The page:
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Volunteers of America of Western New York, Inc. v. Rochester Gas & Electric Corporation

United States District Court, W.D. New York

July 21, 2014

VOLUNTEERS OF AMERICA OF WESTERN NEW YORK, INC., Plaintiff,
v.
ROCHESTER GAS & ELECTRIC CORPORATION, and JOHN DOE INSURANCE COMPANIES, Defendants.

DECISION AND ORDER

MICHAEL A. TELESCA, District Judge.

I. Introduction

On January 28, 2014, Volunteers of America of Western New York, Inc. ("VOA" or "Plaintiff") filed its Third Amended Complaint [#184][1]. Rochester Gas & Electric Corporation ("RG&E" or "Defendant") filed a Motion to Dismiss [#188] Counts Five, Six, Seven, Eight, Nine, Ten, Eleven, Twelve, Thirteen, Fourteen, and Fifteen of the TAC pursuant to Rule 12(b)(6) of the Federal Rules of Civil Procedure ("F.R.C.P."). VOA filed a memorandum of law in opposition [#191], and RG&E filed a reply [#193]. The matter is now fully submitted and ready for decision. For the reasons discussed below, RG&E's motion is granted in part and denied in part.

II. Factual Background and Procedural History

VOA's allegations concerning the use and contamination of the Site are summarized in the Court's January 12, 2000 decision [#17], Volunteers of America v. Heinrich , 90 F.Supp.2d 252 (W.D.N.Y. 2000). On January 12, 2000, the Court granted in part and denied in part the defendants-property owners' joint-motion to dismiss VOA's initial Complaint for failure to state a claim. In particular, the Court found that CERCLA did not preempt VOA's state law environmental claims because VOA's initial Complaint alleged that the Site was contaminated with petroleum, and VOA's claims based on petroleum contamination were not duplicative of VOA's claims brought under CERCLA. See Heinrich , 90 F.Supp.2d at 258 ("Because plaintiff has alleged conduct which may fall under CERCLA's petroleum exclusion' (such as releases of unadulterated gasoline), ... the plaintiff may have claims for damages which are not identical to the damages available under CERCLA. Therefore, to the extent that plaintiff's common law causes of action seek recovery for damages that are different than the damages available under CERCLA, the common law claims are not preempted."). Following Heinrich, VOA settled with all of the defendants except RG&E and its "John Doe" insurers.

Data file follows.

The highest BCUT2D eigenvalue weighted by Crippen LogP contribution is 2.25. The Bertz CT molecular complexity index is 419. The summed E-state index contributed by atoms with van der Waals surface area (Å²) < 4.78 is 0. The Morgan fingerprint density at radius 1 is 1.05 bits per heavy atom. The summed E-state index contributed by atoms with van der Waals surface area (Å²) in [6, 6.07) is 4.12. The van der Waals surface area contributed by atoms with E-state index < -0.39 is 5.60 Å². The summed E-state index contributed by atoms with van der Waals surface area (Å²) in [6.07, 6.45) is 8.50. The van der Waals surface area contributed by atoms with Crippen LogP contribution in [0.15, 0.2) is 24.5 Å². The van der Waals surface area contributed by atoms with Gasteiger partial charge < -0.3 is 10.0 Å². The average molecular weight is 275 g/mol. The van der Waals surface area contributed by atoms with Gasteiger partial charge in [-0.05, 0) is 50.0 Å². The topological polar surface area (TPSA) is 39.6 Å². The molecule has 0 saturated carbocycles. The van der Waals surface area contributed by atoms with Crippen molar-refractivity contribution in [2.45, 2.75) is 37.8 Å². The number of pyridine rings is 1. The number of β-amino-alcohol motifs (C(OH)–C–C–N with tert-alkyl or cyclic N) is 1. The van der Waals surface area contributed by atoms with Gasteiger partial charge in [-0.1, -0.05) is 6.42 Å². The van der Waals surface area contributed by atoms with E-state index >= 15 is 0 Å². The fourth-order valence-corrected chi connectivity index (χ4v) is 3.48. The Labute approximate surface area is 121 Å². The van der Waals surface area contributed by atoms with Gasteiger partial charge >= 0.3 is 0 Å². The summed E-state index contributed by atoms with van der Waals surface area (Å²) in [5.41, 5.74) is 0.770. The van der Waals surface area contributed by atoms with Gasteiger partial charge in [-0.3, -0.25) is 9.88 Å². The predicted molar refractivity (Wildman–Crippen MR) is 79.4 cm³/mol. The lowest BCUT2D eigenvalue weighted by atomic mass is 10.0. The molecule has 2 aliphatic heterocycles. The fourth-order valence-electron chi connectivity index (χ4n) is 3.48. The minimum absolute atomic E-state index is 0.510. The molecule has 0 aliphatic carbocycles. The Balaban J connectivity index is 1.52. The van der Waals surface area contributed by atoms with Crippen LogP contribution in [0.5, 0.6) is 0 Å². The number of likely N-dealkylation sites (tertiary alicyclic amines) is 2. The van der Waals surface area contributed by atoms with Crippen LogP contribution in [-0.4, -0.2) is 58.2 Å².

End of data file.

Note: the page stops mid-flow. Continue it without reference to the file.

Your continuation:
On January 28, 2014, VOA filed its Third Amended Complaint ("TAC") [#184] asserting sixteen causes of action. Under the supervision of various state agencies, RG&E and VOA supported an extensive remedial investigation into the contamination at the Site. TAC, ¶ 29 (first of two paragraphs numbered "29"). This investigation was documented in the Remedial Investigation Report ("RIR") [#174-14], issued in December 2011 and revised in May 2012, which found that the investigation had adequately characterized the nature and extent of surface soil, subsurface soil, and groundwater conditions at the Site. The RIR concluded that "[p]etroleum contamination was not found." TAC, ¶ 30; see also id., ¶ 194 (alleging, under fifth claim based on the New York State Navigation Law, that "[u]pon information and belief, there is no petroleum contamination on the Site").